PRINCIPAL MOMENTS OF INERTIA: (KILOGRAM * M^2)
I1 I2 I3 3.8124191e-02 3.8124192e-02 7.3130437e-02

ROTATION MATRIX from _GL_FLYWHEEL orientation to PRINCIPAL AXES:
1.00000 0.00000 0.00000
0.00000 1.00000 0.00000
0.00000 0.00000 1.00000

ROTATION ANGLES from _GL_FLYWHEEL orientation to PRINCIPAL AXES (degrees):
angles about x y z 0.000 0.000 0.000

RADII OF GYRATION with respect to PRINCIPAL AXES:
R1 R2 R3 7.7515746e-02 7.7515748e-02 1.0735906e-01 M

The value we're interested in is the the Izz value of .073 kg*m^2.

So...how do we equate this to an "equivalent mass" translating down the road? I like to do it by equating the kinetic energy of the flywheel to the kinetic energy of a bike+rider moving down the road.

Kinetic Energy of rider = Kinetic Energy of the Flywheel
KErider = KEf
1/2 x mass of rider x (velocity of bike)^2 = 1/2 x Izz x (flywheel rotational speed)^2
Mr x Vb^2 = Izz x (Wf)^2

OK...to solve this, I need to equate the flywheel rotational speed (in radians per second) to the equivalent bike velocity (in meters/second). Well, the assumption above was that the wheel rollout was 2080mm, or 1 revolution = 2*Pi radians is equivalent to 2080mm of rollout.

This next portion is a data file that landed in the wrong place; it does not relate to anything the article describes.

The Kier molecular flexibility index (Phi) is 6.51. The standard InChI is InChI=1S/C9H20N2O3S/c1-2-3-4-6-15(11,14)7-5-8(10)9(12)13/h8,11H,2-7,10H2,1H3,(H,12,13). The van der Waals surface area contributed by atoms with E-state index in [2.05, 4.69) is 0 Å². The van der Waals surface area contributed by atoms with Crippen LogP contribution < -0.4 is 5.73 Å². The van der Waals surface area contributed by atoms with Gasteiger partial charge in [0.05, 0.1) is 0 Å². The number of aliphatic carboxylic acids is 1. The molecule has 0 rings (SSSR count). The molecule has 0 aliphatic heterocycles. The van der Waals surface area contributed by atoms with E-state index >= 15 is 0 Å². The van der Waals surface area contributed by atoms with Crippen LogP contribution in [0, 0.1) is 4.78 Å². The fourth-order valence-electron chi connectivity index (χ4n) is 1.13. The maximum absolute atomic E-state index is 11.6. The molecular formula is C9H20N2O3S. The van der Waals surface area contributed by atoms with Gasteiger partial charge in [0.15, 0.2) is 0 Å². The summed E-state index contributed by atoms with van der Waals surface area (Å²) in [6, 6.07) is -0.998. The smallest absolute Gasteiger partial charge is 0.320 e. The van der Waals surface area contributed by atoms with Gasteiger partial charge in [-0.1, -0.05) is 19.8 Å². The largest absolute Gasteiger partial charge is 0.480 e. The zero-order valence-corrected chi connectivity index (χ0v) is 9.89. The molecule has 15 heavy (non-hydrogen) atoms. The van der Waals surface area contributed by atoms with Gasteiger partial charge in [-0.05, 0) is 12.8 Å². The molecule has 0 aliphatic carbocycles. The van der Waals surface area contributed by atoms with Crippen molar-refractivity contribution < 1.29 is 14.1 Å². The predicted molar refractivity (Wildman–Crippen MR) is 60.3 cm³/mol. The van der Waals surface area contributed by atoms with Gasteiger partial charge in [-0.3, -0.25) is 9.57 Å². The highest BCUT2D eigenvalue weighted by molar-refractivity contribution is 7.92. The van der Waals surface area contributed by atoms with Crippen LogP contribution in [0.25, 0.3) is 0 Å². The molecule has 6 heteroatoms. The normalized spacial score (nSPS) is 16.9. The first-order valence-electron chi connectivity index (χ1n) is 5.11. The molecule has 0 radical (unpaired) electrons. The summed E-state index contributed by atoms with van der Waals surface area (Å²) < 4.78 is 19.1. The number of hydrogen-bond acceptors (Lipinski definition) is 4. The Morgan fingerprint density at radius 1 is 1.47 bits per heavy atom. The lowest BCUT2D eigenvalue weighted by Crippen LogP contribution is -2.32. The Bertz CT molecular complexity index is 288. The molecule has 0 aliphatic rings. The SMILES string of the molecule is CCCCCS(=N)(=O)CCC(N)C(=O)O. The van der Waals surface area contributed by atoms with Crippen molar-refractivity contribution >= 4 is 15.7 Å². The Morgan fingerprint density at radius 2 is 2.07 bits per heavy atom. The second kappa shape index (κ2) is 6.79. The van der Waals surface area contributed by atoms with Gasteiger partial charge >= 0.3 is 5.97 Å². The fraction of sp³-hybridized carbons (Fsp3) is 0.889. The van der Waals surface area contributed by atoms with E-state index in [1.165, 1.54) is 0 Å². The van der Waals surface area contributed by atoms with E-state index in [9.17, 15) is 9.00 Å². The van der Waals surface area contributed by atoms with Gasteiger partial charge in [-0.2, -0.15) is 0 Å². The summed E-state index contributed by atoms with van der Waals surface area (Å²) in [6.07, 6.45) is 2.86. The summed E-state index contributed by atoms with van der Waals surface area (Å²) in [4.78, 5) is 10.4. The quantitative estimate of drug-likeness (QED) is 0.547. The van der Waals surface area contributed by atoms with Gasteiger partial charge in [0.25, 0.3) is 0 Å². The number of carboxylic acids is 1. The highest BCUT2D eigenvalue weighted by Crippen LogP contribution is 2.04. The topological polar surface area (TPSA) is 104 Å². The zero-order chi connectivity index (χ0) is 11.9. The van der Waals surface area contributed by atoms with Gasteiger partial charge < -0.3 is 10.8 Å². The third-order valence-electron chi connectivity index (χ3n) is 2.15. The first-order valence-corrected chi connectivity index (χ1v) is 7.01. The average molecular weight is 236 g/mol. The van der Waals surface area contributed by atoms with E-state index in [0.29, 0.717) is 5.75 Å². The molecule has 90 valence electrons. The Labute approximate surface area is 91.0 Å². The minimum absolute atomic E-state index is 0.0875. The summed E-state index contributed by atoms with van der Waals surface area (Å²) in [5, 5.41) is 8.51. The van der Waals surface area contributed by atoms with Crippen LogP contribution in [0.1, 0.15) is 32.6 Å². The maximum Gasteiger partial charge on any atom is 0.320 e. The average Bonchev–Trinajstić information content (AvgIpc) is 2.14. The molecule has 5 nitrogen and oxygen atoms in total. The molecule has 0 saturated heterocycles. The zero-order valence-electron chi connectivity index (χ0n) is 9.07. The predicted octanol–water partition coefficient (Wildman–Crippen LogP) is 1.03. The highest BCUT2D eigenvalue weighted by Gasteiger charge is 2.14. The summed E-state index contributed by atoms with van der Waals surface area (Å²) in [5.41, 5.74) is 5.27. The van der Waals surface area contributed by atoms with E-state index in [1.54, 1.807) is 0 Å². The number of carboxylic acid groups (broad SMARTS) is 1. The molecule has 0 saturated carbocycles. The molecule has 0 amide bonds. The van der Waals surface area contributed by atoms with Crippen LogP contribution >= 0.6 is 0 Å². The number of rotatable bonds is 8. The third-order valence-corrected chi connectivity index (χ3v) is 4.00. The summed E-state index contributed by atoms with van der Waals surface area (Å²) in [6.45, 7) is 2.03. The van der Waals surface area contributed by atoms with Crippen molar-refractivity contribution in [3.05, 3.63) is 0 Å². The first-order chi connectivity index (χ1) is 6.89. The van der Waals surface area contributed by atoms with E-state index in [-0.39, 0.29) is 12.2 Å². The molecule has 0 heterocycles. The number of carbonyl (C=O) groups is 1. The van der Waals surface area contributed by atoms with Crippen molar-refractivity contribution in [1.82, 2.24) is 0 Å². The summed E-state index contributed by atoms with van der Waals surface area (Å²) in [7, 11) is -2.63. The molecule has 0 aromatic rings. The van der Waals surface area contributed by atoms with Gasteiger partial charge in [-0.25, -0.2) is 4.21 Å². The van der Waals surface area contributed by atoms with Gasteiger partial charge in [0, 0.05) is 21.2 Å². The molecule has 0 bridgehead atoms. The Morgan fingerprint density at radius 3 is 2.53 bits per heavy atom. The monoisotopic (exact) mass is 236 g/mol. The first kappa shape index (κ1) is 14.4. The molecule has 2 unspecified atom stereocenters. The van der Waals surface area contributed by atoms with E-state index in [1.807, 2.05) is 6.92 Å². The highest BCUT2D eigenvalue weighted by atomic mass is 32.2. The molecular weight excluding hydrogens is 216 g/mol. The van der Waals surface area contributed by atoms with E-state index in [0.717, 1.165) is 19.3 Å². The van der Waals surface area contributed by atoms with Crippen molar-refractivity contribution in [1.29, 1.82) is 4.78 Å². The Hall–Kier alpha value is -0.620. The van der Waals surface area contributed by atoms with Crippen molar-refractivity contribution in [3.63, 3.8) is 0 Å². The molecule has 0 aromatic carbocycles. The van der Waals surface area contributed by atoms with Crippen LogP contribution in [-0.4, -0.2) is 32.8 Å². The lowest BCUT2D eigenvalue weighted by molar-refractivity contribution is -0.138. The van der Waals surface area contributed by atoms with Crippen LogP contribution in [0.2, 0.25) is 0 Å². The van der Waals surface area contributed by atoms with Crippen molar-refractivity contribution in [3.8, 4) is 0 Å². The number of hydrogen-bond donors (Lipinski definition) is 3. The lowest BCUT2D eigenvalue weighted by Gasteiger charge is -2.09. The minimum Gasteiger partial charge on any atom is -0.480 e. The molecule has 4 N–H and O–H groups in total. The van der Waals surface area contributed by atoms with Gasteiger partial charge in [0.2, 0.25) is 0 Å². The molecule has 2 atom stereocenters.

Wheel rotation rate = Ww = Vb x (2*Pi radians/2.080m), where Vb is in m/s, so Ww = 3.0208 x Vb.

Now, to figure the flywheel rotational rate, we need to know the pulley ratio of the drive pulley and the flywheel pulley. By my measuring, this ratio is 8:1. So, the flywheel rotational rate, Wf = 8 x Ww = 8 x 3.0208 x Vb = 24.166 x Vb.

Lastly, I'll plug this relation into the simplified KE equation above along with the calculated Izz from the solid model.

Mr x Vb^2 = Izz x (24.166 x Vb)^2
Mr = Izz x 584 = .073 x 584 = 42.6 kg

42.6 kg is equivalent to a rider weight of ~94 lbs...now, that's also not including the other rotating bits (like the pulleys, cassette, etc.)...but that's pretty darned close to the "equivalent mass" determined using the coastdown and VE above :-D

http://bikeblather.blogspot.com/
Nice. I've gone to the dark side and now work for sales. I miss Pro-E.
Tom A. wrote:
...but that's pretty darned close to the "equivalent mass" determined using the coastdown and VE above :-D

RChung wrote:
Tom A. wrote:
...but that's pretty darned close to the "equivalent mass" determined using the coastdown and VE above :-D

Hehehe...I actually was going to put that at the end of the post, but forgot. Thanks!

http://bikeblather.blogspot.com/